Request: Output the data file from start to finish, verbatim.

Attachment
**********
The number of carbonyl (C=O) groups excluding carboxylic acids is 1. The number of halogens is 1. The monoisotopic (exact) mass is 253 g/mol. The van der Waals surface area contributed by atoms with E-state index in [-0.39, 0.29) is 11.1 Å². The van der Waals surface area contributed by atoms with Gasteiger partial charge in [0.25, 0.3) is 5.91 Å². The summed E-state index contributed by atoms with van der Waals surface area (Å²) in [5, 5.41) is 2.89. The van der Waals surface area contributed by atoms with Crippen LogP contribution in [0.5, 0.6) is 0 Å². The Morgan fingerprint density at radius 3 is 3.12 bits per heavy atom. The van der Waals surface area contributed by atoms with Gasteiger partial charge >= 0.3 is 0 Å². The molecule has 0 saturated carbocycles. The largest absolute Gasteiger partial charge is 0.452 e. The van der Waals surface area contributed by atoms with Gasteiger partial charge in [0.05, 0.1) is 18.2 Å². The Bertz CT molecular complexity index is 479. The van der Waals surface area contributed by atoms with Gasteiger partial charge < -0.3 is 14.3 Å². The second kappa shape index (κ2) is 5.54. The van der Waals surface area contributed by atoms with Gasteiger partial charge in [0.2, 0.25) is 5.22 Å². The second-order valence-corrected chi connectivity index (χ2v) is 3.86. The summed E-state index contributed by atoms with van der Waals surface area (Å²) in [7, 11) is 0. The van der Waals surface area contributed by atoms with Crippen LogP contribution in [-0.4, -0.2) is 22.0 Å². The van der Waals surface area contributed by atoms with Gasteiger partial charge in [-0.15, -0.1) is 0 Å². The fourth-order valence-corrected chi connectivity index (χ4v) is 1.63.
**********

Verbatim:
The number of carbonyl (C=O) groups excluding carboxylic acids is 1. The number of halogens is 1. The monoisotopic (exact) mass is 253 g/mol. The van der Waals surface area contributed by atoms with E-state index in [-0.39, 0.29) is 11.1 Å². The van der Waals surface area contributed by atoms with Gasteiger partial charge in [0.25, 0.3) is 5.91 Å². The summed E-state index contributed by atoms with van der Waals surface area (Å²) in [5, 5.41) is 2.89. The van der Waals surface area contributed by atoms with Crippen LogP contribution in [0.5, 0.6) is 0 Å². The Morgan fingerprint density at radius 3 is 3.12 bits per heavy atom. The van der Waals surface area contributed by atoms with Gasteiger partial charge >= 0.3 is 0 Å². The molecule has 0 saturated carbocycles. The largest absolute Gasteiger partial charge is 0.452 e. The van der Waals surface area contributed by atoms with Gasteiger partial charge in [0.05, 0.1) is 18.2 Å². The Bertz CT molecular complexity index is 479. The van der Waals surface area contributed by atoms with Gasteiger partial charge < -0.3 is 14.3 Å². The second kappa shape index (κ2) is 5.54. The van der Waals surface area contributed by atoms with Gasteiger partial charge in [0.2, 0.25) is 5.22 Å². The second-order valence-corrected chi connectivity index (χ2v) is 3.86. The summed E-state index contributed by atoms with van der Waals surface area (Å²) in [7, 11) is 0. The van der Waals surface area contributed by atoms with Crippen LogP contribution in [-0.4, -0.2) is 22.0 Å². The van der Waals surface area contributed by atoms with Gasteiger partial charge in [-0.15, -0.1) is 0 Å². The fourth-order valence-corrected chi connectivity index (χ4v) is 1.63.